My grandmother and I, like other gardeners, identified edible gardens in the traditional way: rows of corn, peppers and tomatoes kept in the back yard, far from the splashy and stylish flower gardens. Rosalind’s way was different.
Her ideas of using edibles throughout a landscape, even in a front yard, were a radical new approach. Instead of relegating edibles to the usual long rows or brown raised beds, she incorporated her edibles throughout her designs. The results were a stunning array of color, design and function.
From that first encounter, I have continued to read Rosalind’s books, almost all 18 of them.
Rosalind has always been ahead of her time. It was she who said “We can go back to basics; there were fabulous gardens before the invention of gas-powered machines and artificial chemicals and there will still be fabulous gardens after these accouterments of modern gardening have been set aside.”
As my children grew, so did my garden. Each time I began a new phase, started a new garden or just needed inspiration, I consulted Rosalind in one of her many books. My children are now 24 and 26 and they have been a part of all my gardens. They have even started their own.
So the conversation continues.
I’d like to report that with Rosalind’s books by my side, my gardens looked just like her award- winning photographs that adorn her books. While I have had successes I have also had my disappointments. At each opportunity to seek advice from her books, I found her ideas creative, her style straightforward and her advice approachable. is inspires her students to believe in themselves. She gives encouragement where others might give lectures.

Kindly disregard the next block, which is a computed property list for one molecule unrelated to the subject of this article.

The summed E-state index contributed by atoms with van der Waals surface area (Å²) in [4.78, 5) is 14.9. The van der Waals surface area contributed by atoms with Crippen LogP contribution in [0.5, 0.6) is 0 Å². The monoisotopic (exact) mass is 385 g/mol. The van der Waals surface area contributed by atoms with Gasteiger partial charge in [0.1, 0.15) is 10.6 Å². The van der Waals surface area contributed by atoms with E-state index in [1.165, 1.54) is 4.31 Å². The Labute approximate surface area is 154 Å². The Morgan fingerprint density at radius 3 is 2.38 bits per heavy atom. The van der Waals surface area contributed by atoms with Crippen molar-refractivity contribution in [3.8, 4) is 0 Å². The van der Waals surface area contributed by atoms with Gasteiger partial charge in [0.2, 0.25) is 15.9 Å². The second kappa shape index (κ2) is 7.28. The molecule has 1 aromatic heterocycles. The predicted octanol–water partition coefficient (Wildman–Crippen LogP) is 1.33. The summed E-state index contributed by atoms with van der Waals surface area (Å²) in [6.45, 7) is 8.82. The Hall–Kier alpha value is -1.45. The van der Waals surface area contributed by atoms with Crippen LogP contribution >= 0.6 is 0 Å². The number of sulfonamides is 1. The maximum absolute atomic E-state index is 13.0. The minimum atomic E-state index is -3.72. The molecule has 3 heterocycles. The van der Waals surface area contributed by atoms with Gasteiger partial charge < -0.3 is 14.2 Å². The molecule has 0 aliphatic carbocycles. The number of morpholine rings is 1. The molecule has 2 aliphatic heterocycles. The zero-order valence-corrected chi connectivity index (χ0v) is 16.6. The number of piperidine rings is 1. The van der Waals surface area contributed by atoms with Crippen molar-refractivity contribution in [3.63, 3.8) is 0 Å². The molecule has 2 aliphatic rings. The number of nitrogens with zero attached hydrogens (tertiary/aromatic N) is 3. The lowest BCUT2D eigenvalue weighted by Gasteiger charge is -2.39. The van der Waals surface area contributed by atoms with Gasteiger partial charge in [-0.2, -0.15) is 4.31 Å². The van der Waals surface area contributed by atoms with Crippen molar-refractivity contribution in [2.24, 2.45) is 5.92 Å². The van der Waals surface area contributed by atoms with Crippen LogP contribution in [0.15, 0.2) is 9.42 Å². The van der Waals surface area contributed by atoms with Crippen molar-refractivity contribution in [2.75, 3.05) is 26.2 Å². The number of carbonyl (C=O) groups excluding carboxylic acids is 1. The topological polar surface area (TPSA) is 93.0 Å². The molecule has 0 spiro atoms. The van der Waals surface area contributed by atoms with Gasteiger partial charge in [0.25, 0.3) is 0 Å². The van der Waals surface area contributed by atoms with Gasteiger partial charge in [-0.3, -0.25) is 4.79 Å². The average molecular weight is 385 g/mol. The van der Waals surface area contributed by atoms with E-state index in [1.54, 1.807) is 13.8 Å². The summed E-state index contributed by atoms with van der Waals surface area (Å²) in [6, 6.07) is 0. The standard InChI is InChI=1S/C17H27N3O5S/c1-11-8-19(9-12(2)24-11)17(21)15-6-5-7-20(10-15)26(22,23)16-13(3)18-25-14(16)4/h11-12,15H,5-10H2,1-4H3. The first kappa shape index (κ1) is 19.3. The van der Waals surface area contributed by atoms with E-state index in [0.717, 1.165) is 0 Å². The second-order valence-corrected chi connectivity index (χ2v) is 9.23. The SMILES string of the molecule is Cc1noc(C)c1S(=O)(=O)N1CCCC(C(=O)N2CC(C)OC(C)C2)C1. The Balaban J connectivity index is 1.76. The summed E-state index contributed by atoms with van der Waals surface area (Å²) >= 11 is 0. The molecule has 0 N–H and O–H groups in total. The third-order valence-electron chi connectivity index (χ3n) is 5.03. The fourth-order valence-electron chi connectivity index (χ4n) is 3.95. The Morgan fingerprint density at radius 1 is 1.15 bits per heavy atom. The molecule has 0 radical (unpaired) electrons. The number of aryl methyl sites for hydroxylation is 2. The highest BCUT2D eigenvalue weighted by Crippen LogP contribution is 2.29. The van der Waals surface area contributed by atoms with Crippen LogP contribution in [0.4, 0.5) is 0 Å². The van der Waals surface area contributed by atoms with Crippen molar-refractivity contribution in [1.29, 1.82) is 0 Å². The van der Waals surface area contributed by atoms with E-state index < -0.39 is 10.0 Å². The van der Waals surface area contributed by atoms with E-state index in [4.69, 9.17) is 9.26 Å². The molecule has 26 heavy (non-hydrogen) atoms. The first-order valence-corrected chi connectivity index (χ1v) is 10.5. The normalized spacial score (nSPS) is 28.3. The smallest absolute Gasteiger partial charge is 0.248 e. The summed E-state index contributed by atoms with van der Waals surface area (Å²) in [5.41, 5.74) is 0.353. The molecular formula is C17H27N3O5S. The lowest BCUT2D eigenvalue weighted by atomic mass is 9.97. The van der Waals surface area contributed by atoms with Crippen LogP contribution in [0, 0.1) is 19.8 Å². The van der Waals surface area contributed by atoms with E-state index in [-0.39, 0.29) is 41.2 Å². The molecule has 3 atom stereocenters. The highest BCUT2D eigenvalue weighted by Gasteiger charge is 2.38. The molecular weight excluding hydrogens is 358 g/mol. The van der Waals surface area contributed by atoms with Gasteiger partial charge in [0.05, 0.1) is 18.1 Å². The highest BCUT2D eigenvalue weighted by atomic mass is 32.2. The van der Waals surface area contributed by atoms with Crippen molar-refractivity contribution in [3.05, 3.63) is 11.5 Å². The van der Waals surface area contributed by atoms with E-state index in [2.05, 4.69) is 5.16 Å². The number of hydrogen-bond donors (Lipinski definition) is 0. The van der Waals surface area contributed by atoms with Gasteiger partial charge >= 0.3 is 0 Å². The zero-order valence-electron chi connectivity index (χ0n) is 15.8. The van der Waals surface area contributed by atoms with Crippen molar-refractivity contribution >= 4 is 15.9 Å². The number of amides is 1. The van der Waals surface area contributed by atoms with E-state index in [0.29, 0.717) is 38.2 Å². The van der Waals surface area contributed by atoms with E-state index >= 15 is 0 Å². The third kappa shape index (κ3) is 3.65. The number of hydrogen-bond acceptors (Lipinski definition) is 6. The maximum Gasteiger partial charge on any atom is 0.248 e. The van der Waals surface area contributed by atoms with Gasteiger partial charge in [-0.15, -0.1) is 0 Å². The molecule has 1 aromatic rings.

Gardening is a dance with nature and often I trip over myself with questions. I find Rosalind’s answers easy for me to hear and to want to try again. I take comfort in quotes such as “Your garden may appear to be a quiet place, but in reality it is an arena where hundreds of life-and- death dramas are played out every day. Birth and death, killing and nurturing, even intrigue and cunning are all part of the complex community of life waiting to be discovered—and sometimes struggled with—in your garden.” (Edible Landscaping by Rosalind Creasy. Sierra Club, 1982.)